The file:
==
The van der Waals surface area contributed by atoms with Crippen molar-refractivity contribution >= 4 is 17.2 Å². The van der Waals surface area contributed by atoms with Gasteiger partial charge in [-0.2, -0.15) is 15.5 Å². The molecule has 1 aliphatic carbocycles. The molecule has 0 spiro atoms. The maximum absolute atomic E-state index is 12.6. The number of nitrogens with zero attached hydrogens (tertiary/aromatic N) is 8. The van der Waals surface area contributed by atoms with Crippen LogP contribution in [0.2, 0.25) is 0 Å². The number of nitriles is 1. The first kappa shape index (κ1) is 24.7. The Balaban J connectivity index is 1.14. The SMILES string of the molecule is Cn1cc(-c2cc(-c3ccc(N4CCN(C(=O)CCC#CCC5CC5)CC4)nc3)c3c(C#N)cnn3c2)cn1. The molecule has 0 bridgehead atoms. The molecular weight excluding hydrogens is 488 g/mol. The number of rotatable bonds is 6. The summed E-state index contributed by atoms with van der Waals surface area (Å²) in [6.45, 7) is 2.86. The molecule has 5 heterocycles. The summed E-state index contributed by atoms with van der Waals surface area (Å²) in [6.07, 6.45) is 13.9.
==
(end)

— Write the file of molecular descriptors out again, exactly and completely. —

The van der Waals surface area contributed by atoms with Crippen molar-refractivity contribution >= 4 is 17.2 Å². The van der Waals surface area contributed by atoms with Gasteiger partial charge in [-0.2, -0.15) is 15.5 Å². The molecule has 1 aliphatic carbocycles. The molecule has 0 spiro atoms. The maximum absolute atomic E-state index is 12.6. The number of nitrogens with zero attached hydrogens (tertiary/aromatic N) is 8. The van der Waals surface area contributed by atoms with Crippen LogP contribution in [0.2, 0.25) is 0 Å². The number of nitriles is 1. The first kappa shape index (κ1) is 24.7. The Balaban J connectivity index is 1.14. The SMILES string of the molecule is Cn1cc(-c2cc(-c3ccc(N4CCN(C(=O)CCC#CCC5CC5)CC4)nc3)c3c(C#N)cnn3c2)cn1. The molecule has 0 bridgehead atoms. The molecular weight excluding hydrogens is 488 g/mol. The number of rotatable bonds is 6. The summed E-state index contributed by atoms with van der Waals surface area (Å²) in [6.45, 7) is 2.86. The molecule has 5 heterocycles. The summed E-state index contributed by atoms with van der Waals surface area (Å²) in [6.07, 6.45) is 13.9.